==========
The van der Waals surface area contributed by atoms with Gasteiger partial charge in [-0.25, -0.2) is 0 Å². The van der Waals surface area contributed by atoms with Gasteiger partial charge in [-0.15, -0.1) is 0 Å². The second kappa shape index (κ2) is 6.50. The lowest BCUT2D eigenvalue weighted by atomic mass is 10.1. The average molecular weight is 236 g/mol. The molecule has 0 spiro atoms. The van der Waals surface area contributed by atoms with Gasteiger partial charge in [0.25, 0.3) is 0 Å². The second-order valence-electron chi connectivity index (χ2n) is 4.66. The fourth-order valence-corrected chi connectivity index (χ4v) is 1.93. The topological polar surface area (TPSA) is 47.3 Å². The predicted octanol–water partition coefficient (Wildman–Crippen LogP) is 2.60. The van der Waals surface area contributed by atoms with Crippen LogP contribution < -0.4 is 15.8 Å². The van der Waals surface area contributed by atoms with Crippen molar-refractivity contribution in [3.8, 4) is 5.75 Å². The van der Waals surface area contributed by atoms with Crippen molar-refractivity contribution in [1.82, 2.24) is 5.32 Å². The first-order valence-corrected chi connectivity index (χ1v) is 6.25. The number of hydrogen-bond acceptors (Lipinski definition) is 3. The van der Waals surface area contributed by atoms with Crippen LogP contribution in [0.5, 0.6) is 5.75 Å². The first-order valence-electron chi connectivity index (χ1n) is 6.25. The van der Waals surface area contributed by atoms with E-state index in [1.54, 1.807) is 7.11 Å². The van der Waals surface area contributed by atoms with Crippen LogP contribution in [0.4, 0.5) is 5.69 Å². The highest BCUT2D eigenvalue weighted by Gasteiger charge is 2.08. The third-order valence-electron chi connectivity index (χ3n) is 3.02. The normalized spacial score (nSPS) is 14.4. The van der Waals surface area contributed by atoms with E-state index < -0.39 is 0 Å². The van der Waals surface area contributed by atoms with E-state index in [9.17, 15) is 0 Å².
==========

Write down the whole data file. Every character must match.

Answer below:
The van der Waals surface area contributed by atoms with Gasteiger partial charge in [-0.25, -0.2) is 0 Å². The van der Waals surface area contributed by atoms with Gasteiger partial charge in [-0.15, -0.1) is 0 Å². The second kappa shape index (κ2) is 6.50. The lowest BCUT2D eigenvalue weighted by atomic mass is 10.1. The average molecular weight is 236 g/mol. The molecule has 0 spiro atoms. The van der Waals surface area contributed by atoms with Gasteiger partial charge in [0.25, 0.3) is 0 Å². The second-order valence-electron chi connectivity index (χ2n) is 4.66. The fourth-order valence-corrected chi connectivity index (χ4v) is 1.93. The topological polar surface area (TPSA) is 47.3 Å². The predicted octanol–water partition coefficient (Wildman–Crippen LogP) is 2.60. The van der Waals surface area contributed by atoms with Crippen LogP contribution < -0.4 is 15.8 Å². The van der Waals surface area contributed by atoms with Crippen molar-refractivity contribution in [3.8, 4) is 5.75 Å². The van der Waals surface area contributed by atoms with Crippen molar-refractivity contribution in [1.82, 2.24) is 5.32 Å². The first-order valence-corrected chi connectivity index (χ1v) is 6.25. The number of hydrogen-bond acceptors (Lipinski definition) is 3. The van der Waals surface area contributed by atoms with Crippen LogP contribution in [0.5, 0.6) is 5.75 Å². The first-order valence-electron chi connectivity index (χ1n) is 6.25. The van der Waals surface area contributed by atoms with E-state index in [1.54, 1.807) is 7.11 Å². The van der Waals surface area contributed by atoms with Crippen LogP contribution in [0.4, 0.5) is 5.69 Å². The highest BCUT2D eigenvalue weighted by Gasteiger charge is 2.08. The third-order valence-electron chi connectivity index (χ3n) is 3.02. The normalized spacial score (nSPS) is 14.4. The van der Waals surface area contributed by atoms with E-state index < -0.39 is 0 Å². The van der Waals surface area contributed by atoms with E-state index in [9.17, 15) is 0 Å².